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Efforts underway to develop trypanosomiasis test
The parasite is an emerging serious threat in countries like South Africa, where more than 20 per cent of the global cattle population is farmed.
Common parasite infection causes three million cattle deaths annually. 

Scientists at the University of Edinburgh's Roslin Institute are seeking to develop a diagnostic test for the common parasite infection, trypanosomiasis – a disease that affects communities and livestock in some of the world's poorest regions.

Working with agri-tech firm Roslin Technologies, researchers aim to develop a test that could prevent infected animals from severe anaemia and wasting. Spread by the tsetse fly, the disease impacts milk and meat yields, causing an estimated three million cattle deaths every year.

Dr Finn Grey from the Roslin Institute said: “This parasite-borne disease is a serious concern for livestock and affected communities. Tackling it is a key step towards ensuring food security and supporting people in affected regions.”

Researchers say the test will be based on the detection of RNA, a small molecule of genetic material. RNA can also be used to differentiate between different trypanosome species.

The project will take 12 months, during which researchers will develop and validate the test, including assessing its sensitivity and ability to detect particular parasite species. It will then be handed over to Roslin Technologies for scale-up, kit development and preparation.

Professor Jacqui Matthews from Roslin Technologies, said: “We are very pleased to be working with the University of Edinburgh team to take this much-needed test to the next stage in its commercial development.”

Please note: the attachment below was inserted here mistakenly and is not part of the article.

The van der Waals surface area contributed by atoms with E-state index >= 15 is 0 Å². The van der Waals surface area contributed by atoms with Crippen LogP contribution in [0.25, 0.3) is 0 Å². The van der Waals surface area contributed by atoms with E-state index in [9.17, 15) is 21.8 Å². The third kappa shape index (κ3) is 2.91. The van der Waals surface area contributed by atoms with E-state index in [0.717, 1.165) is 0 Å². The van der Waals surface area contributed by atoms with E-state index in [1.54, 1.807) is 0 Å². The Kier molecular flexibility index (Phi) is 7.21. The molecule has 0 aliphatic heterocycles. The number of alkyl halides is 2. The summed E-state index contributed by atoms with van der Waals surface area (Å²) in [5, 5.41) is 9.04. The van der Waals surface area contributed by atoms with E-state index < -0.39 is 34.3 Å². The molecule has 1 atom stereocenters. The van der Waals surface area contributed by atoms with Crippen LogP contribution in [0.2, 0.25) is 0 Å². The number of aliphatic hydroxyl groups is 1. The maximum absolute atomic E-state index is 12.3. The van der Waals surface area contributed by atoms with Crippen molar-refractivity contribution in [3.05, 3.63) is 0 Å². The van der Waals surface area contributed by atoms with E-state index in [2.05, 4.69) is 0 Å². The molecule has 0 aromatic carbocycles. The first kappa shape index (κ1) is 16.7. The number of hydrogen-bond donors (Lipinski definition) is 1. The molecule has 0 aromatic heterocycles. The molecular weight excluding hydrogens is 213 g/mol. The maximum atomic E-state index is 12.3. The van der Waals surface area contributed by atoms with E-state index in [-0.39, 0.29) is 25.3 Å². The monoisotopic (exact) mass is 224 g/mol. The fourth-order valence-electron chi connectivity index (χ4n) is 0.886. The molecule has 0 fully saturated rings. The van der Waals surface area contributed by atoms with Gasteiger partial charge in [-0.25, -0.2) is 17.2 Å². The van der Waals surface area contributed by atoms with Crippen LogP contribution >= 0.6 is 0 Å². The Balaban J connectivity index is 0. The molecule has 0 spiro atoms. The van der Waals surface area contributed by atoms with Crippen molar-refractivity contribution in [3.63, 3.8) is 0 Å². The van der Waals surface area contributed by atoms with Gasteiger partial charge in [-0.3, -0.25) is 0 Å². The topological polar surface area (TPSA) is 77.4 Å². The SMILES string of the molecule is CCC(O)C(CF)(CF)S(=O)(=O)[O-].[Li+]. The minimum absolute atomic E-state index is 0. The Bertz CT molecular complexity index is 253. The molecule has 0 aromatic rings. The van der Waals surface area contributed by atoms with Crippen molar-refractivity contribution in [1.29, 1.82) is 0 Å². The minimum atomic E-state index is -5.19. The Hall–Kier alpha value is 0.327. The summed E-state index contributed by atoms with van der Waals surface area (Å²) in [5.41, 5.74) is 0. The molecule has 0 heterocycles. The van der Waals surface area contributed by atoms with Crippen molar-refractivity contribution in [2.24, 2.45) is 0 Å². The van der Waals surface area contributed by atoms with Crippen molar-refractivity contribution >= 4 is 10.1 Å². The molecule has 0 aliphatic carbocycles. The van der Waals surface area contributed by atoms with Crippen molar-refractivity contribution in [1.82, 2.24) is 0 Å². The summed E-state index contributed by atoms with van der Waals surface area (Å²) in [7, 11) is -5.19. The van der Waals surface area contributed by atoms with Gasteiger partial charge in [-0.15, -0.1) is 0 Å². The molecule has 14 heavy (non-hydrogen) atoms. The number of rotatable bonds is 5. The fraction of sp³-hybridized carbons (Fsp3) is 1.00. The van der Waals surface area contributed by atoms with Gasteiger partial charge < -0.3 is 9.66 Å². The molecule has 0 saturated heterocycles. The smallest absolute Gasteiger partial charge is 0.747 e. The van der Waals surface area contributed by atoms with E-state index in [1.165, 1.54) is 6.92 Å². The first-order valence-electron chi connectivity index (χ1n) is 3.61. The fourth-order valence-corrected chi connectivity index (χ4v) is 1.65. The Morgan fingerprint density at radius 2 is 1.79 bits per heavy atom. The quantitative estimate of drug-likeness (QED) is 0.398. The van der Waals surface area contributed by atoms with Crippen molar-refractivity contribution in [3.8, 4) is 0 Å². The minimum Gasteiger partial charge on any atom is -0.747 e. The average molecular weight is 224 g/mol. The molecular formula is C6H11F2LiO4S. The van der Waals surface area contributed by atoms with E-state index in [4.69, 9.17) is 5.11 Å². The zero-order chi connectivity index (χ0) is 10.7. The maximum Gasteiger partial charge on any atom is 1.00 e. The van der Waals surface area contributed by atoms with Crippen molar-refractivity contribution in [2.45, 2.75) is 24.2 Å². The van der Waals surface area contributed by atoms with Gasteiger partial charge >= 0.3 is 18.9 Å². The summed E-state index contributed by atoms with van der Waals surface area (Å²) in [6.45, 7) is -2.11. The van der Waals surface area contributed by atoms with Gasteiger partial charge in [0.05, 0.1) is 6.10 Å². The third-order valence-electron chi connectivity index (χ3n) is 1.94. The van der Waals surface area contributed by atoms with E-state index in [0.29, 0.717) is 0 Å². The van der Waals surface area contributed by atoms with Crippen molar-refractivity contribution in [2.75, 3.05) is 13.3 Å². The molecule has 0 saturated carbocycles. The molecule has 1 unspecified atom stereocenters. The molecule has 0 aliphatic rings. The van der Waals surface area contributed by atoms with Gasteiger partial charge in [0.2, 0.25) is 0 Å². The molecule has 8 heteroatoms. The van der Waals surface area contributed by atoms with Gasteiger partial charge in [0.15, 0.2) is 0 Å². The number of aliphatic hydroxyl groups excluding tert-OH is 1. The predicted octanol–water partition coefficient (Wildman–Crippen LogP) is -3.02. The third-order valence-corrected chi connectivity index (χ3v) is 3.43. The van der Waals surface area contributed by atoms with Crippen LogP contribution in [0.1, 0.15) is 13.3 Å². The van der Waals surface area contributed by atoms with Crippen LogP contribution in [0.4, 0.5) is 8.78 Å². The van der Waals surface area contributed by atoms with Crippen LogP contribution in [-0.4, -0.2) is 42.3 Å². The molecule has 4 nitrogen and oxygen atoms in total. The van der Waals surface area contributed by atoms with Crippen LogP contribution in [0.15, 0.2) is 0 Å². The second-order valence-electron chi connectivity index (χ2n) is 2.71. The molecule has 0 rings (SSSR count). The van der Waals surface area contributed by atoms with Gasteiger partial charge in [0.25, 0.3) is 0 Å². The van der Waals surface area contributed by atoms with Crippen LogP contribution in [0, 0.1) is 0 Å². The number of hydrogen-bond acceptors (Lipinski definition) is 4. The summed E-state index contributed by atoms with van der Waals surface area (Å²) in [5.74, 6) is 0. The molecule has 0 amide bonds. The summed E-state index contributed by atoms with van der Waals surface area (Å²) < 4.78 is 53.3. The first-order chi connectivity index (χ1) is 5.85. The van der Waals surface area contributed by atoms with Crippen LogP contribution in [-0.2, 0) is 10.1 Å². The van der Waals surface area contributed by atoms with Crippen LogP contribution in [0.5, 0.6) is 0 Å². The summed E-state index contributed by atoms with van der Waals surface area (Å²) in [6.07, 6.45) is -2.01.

Current trypanosomiasis tests can be ineffective in identifying animals with active infections. This can result in the over-use of anti-parasitic drugs, accelerating drug resistance among the parasites and make treatments less effective.

With no vaccine to protect against trypanosomiasis, control of the disease is centred on identifying and treating the affected animals. The parasite is an emerging serious threat in countries such as South America, where more than 20 per cent of the global cattle population is farmed.

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Special imports digital service set to change

News Story 1
 From Monday, 15 July, Special Import Certificate (SIC) applications will only be accepted via the Veterinary Medicines Directorate's (VMD's) new special imports digital service.

The original online special import scheme will be decommissioned. The VMD says that the new service is easier to use, more secure and reliable, and meets accessibility legislation.

The VMD is urging veterinary surgeons who have not yet signed up for the new service to do so before 15 July. The new digital service can be accessed here

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News Shorts
RCVS course explains concerns process

A free, online course from the RCVS Academy has been launched, designed to clarify RCVS' concerns procedure.

The content will give veterinary surgeons and veterinary nurses a better understanding of the process, and what they can expect if a concern is raised about them. It includes details of common concerns.

The interactive resource has been developed in collaboration with Clare Stringfellow, case manager in the RCVS Professional Conduct Team.

Ms Stringfellow said: "We appreciate that concerns can be very worrying, and we hope that, through this course, we can give vets and nurses a better understanding of the process and how to obtain additional support."

The course can be accessed via the RCVS Academy. Users are encouraged to record their learning for CPD.